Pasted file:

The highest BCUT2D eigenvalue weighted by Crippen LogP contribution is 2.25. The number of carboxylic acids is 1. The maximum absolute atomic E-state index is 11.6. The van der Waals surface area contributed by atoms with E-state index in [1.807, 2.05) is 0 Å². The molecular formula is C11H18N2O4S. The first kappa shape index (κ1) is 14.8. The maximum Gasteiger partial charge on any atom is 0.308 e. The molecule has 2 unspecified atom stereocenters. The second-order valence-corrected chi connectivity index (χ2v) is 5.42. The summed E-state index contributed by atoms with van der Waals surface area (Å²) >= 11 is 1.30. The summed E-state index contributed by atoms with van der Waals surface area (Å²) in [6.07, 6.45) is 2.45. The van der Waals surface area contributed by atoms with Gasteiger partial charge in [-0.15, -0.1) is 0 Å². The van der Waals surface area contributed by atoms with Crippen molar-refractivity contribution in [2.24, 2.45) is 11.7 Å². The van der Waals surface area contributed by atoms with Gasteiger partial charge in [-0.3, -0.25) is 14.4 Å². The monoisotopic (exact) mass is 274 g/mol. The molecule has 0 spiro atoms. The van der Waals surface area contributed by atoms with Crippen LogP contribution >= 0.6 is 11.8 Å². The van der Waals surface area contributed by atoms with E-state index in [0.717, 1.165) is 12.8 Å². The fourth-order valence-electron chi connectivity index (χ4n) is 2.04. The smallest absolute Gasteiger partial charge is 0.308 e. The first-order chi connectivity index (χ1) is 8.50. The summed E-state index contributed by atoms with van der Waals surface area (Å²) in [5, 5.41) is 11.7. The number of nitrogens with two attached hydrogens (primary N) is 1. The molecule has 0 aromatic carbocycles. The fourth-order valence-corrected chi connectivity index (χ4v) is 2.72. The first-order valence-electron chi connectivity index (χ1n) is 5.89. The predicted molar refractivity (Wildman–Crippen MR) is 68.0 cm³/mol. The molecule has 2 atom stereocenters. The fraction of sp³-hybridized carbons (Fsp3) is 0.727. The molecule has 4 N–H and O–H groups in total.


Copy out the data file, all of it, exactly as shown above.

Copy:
The highest BCUT2D eigenvalue weighted by Crippen LogP contribution is 2.25. The number of carboxylic acids is 1. The maximum absolute atomic E-state index is 11.6. The van der Waals surface area contributed by atoms with E-state index in [1.807, 2.05) is 0 Å². The molecular formula is C11H18N2O4S. The first kappa shape index (κ1) is 14.8. The maximum Gasteiger partial charge on any atom is 0.308 e. The molecule has 2 unspecified atom stereocenters. The second-order valence-corrected chi connectivity index (χ2v) is 5.42. The summed E-state index contributed by atoms with van der Waals surface area (Å²) >= 11 is 1.30. The summed E-state index contributed by atoms with van der Waals surface area (Å²) in [6.07, 6.45) is 2.45. The van der Waals surface area contributed by atoms with Gasteiger partial charge in [-0.15, -0.1) is 0 Å². The van der Waals surface area contributed by atoms with Crippen molar-refractivity contribution in [2.24, 2.45) is 11.7 Å². The van der Waals surface area contributed by atoms with Gasteiger partial charge in [-0.3, -0.25) is 14.4 Å². The monoisotopic (exact) mass is 274 g/mol. The molecule has 0 spiro atoms. The van der Waals surface area contributed by atoms with Crippen LogP contribution >= 0.6 is 11.8 Å². The van der Waals surface area contributed by atoms with E-state index in [0.717, 1.165) is 12.8 Å². The fourth-order valence-electron chi connectivity index (χ4n) is 2.04. The smallest absolute Gasteiger partial charge is 0.308 e. The first-order chi connectivity index (χ1) is 8.50. The summed E-state index contributed by atoms with van der Waals surface area (Å²) in [5, 5.41) is 11.7. The number of nitrogens with two attached hydrogens (primary N) is 1. The molecule has 0 aromatic carbocycles. The fourth-order valence-corrected chi connectivity index (χ4v) is 2.72. The first-order valence-electron chi connectivity index (χ1n) is 5.89. The predicted molar refractivity (Wildman–Crippen MR) is 68.0 cm³/mol. The molecule has 2 atom stereocenters. The fraction of sp³-hybridized carbons (Fsp3) is 0.727. The molecule has 4 N–H and O–H groups in total.